This was among one of my first posts written on SimplySimple. However it never took shape as I was too busy juggling my blog hosting, learning WordPress and fiddling around with design issues and AD placements…. Fast forward to last week. Our fantastic Prime minister (and his team) pulls another one of his half baked political stunts. He decides that currency notes of Rs 500 and Rs 1000 should be demonetized. This is not the first time that someone has thought of it. It has happened twice before in Indian history -once before India gained independence from the British and then later on in 1978, under prime minister Morarji Desai. Coincidentally, both of them are from the state of Gujarat and have similar ideology.
I’ve been fascinated by the chir pine Pinus roxburghii (Pinus longifolia) for quite some time and realised that I haven’t yet put down a post on it. I’ve marvelled at its beauty both at Sattal and also Mussoorie in Uttarakhand, India. Unfortunately it is sad to see villagers set whole slopes of the forest on fire which is taken up by the layer of dry pine needles covering the mountain slopes. The villagers do it so that grass would grow again on the ground between the trees for them to take home back to their cattle. It is also suspected that the land mafia does this to deliberately deforest areas in connivance with the authorities which they can then encroach upon and sell. This is easy to do as the pine is rich in resin and catches fire easily even when wet. Continue reading The Chir Pine: Pinus roxburghii
I love radio. I’ve wanted to be a Ham since I was a kid and ordered numerous resources, however due to cost constraints, nothing worthwhile happened. Later on, I took up electronics and assembled two of my own radios, the old ones -not the very old ones with valves, but the analogue pre-IC ones using transistors, coils and transformers and a polyester gang condensor for the tuner. I have older memories and remember my ex-army uncle from EME who had once given me a gang condenser with plates which used air as its dielectric medium but Iost touch after IC’s became standard and replaced discrete components. Even though I had a Sony ICF-F12S radio, my heart longed for something which used PLL tuning and had a DSP and digital tuning and storage. Continue reading Review: Tecsun PL-380 DSP Radio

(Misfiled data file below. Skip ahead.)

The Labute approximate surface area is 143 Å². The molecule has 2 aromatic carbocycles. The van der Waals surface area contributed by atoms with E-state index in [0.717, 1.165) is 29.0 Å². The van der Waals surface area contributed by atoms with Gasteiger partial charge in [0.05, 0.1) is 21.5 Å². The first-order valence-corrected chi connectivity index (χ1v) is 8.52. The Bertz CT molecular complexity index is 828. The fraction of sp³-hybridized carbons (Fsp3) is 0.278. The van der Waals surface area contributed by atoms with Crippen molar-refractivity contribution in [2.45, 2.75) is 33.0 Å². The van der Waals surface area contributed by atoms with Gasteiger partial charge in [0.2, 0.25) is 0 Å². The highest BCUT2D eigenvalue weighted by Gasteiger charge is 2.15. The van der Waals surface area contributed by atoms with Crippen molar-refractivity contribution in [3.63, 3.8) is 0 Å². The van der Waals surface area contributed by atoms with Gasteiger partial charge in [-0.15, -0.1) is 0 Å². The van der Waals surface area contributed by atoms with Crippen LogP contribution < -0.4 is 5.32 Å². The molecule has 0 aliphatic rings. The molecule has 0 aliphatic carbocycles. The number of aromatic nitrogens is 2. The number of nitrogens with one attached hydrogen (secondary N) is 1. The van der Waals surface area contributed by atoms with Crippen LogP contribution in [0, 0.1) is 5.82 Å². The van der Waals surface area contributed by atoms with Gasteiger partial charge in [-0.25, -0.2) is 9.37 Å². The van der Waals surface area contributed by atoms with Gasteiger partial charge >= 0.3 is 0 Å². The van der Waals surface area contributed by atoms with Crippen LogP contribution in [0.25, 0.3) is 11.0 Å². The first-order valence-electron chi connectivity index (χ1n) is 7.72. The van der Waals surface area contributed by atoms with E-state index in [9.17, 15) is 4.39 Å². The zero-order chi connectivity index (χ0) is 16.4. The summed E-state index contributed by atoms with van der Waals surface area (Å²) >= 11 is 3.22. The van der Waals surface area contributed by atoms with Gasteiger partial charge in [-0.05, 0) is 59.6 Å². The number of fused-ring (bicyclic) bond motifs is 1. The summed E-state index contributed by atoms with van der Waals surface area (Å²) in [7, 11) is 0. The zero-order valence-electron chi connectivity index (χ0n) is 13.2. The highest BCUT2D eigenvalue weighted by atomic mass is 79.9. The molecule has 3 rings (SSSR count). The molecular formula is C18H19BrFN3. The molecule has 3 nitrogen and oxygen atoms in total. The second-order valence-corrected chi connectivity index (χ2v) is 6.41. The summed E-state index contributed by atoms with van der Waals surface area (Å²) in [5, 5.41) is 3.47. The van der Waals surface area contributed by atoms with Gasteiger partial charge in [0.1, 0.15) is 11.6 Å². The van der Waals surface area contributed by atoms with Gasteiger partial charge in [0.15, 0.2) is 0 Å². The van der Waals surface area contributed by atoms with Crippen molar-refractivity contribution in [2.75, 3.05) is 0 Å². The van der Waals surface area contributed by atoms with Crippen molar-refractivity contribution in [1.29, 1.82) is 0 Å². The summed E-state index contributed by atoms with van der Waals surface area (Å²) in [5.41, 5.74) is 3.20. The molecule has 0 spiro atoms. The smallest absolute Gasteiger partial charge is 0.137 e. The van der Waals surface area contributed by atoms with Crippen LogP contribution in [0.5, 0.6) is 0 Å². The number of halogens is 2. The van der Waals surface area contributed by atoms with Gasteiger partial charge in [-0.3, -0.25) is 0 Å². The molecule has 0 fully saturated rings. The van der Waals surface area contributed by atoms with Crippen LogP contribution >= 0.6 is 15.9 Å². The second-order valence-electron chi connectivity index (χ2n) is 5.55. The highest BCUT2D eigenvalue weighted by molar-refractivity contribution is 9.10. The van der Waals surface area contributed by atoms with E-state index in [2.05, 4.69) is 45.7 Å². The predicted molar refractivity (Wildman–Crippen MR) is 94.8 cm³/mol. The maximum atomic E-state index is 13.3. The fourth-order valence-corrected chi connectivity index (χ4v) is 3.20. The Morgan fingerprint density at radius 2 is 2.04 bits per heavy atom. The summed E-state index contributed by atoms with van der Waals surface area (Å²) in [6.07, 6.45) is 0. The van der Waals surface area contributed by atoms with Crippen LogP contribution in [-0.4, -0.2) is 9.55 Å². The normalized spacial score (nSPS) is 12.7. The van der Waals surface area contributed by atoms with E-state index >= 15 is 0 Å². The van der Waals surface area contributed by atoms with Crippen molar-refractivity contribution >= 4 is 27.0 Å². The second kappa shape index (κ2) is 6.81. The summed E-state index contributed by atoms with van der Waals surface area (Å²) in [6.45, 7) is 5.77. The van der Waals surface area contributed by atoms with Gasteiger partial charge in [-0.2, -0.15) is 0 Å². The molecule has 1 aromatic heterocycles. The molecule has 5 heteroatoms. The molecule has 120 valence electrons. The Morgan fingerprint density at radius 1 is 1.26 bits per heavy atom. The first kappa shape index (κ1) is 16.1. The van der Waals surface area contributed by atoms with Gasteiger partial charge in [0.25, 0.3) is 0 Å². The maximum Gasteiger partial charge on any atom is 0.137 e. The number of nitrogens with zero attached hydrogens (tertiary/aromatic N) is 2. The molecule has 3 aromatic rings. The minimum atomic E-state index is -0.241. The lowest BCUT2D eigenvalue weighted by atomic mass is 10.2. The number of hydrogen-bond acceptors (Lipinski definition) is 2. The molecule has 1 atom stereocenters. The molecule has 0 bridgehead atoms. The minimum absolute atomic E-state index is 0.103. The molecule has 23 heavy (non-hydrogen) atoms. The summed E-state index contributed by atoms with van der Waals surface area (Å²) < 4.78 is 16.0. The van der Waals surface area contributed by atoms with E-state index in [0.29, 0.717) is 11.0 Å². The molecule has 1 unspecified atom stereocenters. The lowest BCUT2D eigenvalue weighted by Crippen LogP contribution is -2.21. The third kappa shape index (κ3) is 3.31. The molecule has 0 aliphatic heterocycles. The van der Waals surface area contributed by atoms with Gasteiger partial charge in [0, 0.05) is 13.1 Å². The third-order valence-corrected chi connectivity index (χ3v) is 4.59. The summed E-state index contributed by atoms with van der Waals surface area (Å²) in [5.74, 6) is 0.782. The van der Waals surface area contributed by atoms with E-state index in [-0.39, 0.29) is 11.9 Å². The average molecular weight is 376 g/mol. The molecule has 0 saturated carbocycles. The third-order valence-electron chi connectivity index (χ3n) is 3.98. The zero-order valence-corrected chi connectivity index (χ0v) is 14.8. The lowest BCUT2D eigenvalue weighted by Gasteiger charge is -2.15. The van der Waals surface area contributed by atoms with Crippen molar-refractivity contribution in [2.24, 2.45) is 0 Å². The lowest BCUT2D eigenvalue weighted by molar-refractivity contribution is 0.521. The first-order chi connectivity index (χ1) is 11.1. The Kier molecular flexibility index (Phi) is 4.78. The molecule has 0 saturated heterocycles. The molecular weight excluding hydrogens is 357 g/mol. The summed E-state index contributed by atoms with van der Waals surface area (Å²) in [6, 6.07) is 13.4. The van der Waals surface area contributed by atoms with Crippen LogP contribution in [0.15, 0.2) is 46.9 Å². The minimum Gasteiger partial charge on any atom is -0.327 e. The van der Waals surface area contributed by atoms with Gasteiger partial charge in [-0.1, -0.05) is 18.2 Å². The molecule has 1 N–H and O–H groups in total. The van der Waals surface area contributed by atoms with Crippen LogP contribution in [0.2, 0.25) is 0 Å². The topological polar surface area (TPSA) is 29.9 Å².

Looks like my bug out bag project is jinxed. A couple of years back, my 5.11 Tactical Rush 24 backpack was stolen on a train journey to my brothers house. I was testing its load bearing ability with its Y yoke being a bit uncomfortable in the Indian summers. Now I’m yet unable to choose whether to go in for the Rush 72 or stick to the original plan. In addition the Storm color I wanted (previous one was black) seems ineligible for International shipping. Thankfully, I’ve put the cart before the horse so I have plenty of equipment to review. Once I’ve finalized the list of items that go into my bag, it will be easier for me to take a call on what size of tactical rucksack I’d need. Continue reading Review : Smith & Wesson tactical pen
If you were born in the seventies or early eighties in India, the sound of a radio -which was the only source of entertainment and news then would bring on a wave of nostalgia and rekindle old memories. For me I have additional memories passed down from a generation before and radio is an inseparable part of me. I never became a HAM like I wanted to when I was younger, but my love for radios and electronics never ended. Continue reading Review: Sony ICF-F12S Radio
Arrowroot (Maranta arundinacea) is a familiar name. As kids it was a kind of a sister to castor oil which mum sometimes spooned into our mouths. It was bland and insipid and that was the beginning of my childhood hatred for any kind of porridge and of Arrowroot biscuits which has thankfully now passed. Arrowroot derives its name from its past medicinal use in which it was used as a poultice to treat wounds inflicted by poisoned arrows. Continue reading Harvesting and processing Arrowroot
Turmeric (Curcuma longa) is a spice which is very familiar in Asia. It is usually used powdered and is one of the easiest to identify due to its bright orange-yellow color. However it is often adulterated and then colored with artificial colors. If you have a small garden patch, it is very easy to grow turmeric on your own. It is almost maintenance free and takes care of itself provided the weather is not too cold and there is good rainfall. Continue reading Harvesting and processing Turmeric
This post has been read 450 times
Please support this website by adding us to your whitelist in your ad blocker. Ads are what helps us bring you premium content! Thank you!